Praying for victims, police, bishop says shooting shook all ‘to our core’

BROOKLYN, N.Y. (CNS) — In his homily at the evening chrism Mass April 12, Brooklyn Bishop Robert J. Brennan spoke of the subway shooting that occurred early in the day, saying: “We were shaken to our core this morning, right here in the borough of Brooklyn, when violence hit us at home.”

“Tonight, we pray very earnestly for those who were injured, passengers on the train, and the police who went in. We pray for their healing and restoration of their health. We pray for all of those out there every day watching over, protecting us, in so many ways,” he said.

Bishop Brennan’s remarks echoed a statement he issued shortly after reports that a shooting spree took place at the Sunset Park subway station.

Reuters, CNN and other news outlets reported that during the morning rush hour, a man wearing a gas mask released a canister of smoke and opened fire into the crowd on a train and on the station platform at a subway stop in the Brooklyn borough of New York.

A massive manhunt began immediately for the suspected shooter, later identified as Frank R. James, 62, and initially described as a person of interest. By the next morning, police said he was the only suspect.

New York police were joined by other state and federal officers in the manhunt.

Emergency personnel work near the scene of a shooting at a subway station in the Brooklyn borough of New York City April 12, 2022. (CNS photo/Brendan McDermid, Reuters)

James was arrested in the early afternoon April 13, according to a tweet posted shortly before 2 p.m. EDT by WNBC-TV reporter Myles Miller: “Suspect is in custody according to five senior law enforcement officials. He was arrested in the East Village (of New York City) this afternoon.”

Police were tipped off to James’ location by a call the suspect himself placed to authorities. James told police he was at a McDonald’s in Manhattan’s East Village. By the time officers arrived, they saw him at a busy intersection nearby and apprehended him.

On April 14, James was arraigned on a federal terrorism charge. He did not enter a plea. James was ordered to remain behind bars without bail and also was to undergo a psychiatric evaluation.

At least 23 people were injured in the shooting spree. Ten of them were hit by gunfire; most were treated and released from the hospital. Others were treated for smoke inhalation or injuries they suffered from bullet shrapnel or in the crush of people in a panic to flee the car as it filled up with smoke.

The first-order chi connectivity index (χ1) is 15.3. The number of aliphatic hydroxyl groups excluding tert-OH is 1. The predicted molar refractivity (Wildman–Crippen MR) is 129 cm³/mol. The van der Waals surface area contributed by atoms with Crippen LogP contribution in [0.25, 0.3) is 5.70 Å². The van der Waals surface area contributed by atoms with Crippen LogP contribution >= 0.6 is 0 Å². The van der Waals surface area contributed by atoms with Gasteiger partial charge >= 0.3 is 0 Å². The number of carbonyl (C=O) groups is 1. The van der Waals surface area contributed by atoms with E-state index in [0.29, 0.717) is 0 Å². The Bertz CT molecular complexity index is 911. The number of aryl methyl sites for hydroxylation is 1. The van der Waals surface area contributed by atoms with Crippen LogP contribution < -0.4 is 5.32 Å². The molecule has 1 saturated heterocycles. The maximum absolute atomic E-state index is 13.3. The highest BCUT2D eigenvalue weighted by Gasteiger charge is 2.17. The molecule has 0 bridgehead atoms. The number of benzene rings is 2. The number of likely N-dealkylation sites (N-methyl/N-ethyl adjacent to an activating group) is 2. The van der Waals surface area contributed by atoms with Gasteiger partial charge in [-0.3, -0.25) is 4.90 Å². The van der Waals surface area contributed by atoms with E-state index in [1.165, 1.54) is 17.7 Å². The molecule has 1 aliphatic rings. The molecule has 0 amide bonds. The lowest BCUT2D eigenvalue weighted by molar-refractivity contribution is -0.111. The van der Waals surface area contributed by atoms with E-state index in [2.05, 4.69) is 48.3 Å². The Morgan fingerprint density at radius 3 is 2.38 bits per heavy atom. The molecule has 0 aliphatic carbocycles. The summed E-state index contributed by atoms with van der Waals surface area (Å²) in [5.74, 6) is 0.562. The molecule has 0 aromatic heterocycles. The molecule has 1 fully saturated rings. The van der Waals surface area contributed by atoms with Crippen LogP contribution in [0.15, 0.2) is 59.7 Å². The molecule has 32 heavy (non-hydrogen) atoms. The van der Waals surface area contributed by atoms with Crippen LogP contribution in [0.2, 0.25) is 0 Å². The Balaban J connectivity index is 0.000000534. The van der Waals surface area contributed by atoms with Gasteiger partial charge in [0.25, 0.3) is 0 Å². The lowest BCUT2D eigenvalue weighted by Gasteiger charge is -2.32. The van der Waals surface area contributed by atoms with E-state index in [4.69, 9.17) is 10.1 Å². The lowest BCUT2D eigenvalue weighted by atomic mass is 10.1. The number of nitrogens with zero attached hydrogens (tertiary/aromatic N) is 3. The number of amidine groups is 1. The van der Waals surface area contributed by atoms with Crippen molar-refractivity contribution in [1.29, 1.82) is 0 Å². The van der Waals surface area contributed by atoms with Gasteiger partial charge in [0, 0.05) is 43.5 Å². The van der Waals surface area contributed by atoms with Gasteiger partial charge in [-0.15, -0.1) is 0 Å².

News reports said the alleged shooter dropped a set of keys at the scene of the shooting that led them to a U-Haul van parked a few miles from the subway station. James had rented the van in Philadelphia.

He also left behind a bag with a hatchet, two gas canisters and a single automatic handgun that apparently jammed — perhaps saving lives.

James, who police said has addresses in Philadelphia and Wisconsin, has been linked to rambling videos posted on a YouTube channel.

“Many of the videos that James uploaded included references to violence, including at a set group of people he believed had maligned him, in addition to broad societal and racial groups that he appeared to hate,” CNN reported.

James, who is Black, “rants about abuse in churches and racism in the workplace, using misogynistic and racist language,” CNN added.

Reuters described the subway station where the shooting occurred as being in an area “known for its thriving Chinatown and views of the Statue of Liberty.”

Authorities have not speculated on James’ motive for the shooting.

“We see that sometimes evil prevails, but we know it is not the final answer,” Bishop Brennan said in his chrism Mass homily. “And always, this morning, no exception, do we see that when evil prevails the goodness of people becomes even stronger.

“The power of Jesus risen from the dead is always, always at work, reminding (us) it (evil) is not the final answer.”

During the Mass at the Co-Cathedral of St. Joseph in the Prospect Heights section of Brooklyn, the bishop consecrated the oils to be used in the coming year to anoint the sick, baptize catechumens and infants, ordain priests and anoint altars.

Bishop Brennan also led hundreds of priests and deacons in renewing their promises of service to the church.

Author: Catholic News Service

Catholic News Service is the U.S. Conference of Catholic Bishops’ news and information service.

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